The UK's parlous financial state is a result of poor tax revenues and low economic growth, according to analysis of the March Budget by Evercore Asset Management.
The asset manager found that the UK's structural deficit was expected to be eliminated by 2015, largely as a result of steady public spending and major increases in tax revenue on the back of strong economic growth.
While public spending is on track, with a slight under-spend in 2012-13, a collapse in tax receipts combined with drastically lower than forecast economic growth is to blame for high public borrowing.
Evercore said that the Office of Budget Responsibility’s forecast in June 2010 of 8.6% cumulative growth between 2012-13 and 2014-15 had been slashed to 3% over the period. Similarly, tax revenues have been much lower than expected with the government now expecting tax revenue in 2014-15 to be £62bn ($94bn) than forecast in June 2010.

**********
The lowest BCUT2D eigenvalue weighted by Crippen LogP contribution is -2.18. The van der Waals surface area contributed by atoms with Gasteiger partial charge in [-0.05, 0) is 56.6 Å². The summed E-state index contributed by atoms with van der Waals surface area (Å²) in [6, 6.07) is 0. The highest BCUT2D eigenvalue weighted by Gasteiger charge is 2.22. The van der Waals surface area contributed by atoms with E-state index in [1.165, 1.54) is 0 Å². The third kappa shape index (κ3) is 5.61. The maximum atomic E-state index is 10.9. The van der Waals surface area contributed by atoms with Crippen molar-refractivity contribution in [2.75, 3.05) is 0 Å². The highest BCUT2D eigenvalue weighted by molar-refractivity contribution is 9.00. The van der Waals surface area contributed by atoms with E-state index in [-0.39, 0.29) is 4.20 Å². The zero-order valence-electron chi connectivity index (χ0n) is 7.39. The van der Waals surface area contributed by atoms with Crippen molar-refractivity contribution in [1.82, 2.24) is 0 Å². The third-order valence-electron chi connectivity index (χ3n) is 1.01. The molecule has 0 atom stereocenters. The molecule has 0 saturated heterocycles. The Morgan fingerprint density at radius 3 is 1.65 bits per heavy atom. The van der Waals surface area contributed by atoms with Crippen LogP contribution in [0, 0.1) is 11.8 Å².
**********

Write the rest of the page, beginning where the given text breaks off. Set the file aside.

Higher income tax rates have lost the government some £7bn a year as a result of very high earners leaving the country. Although Evercore's analysis noted that the Budget was “modestly positive” for the economy, it also said the Budget raised questions about the ability of the banking sector to help finance the UK's recovery, while remaining largely silent on energy costs and energy security issues.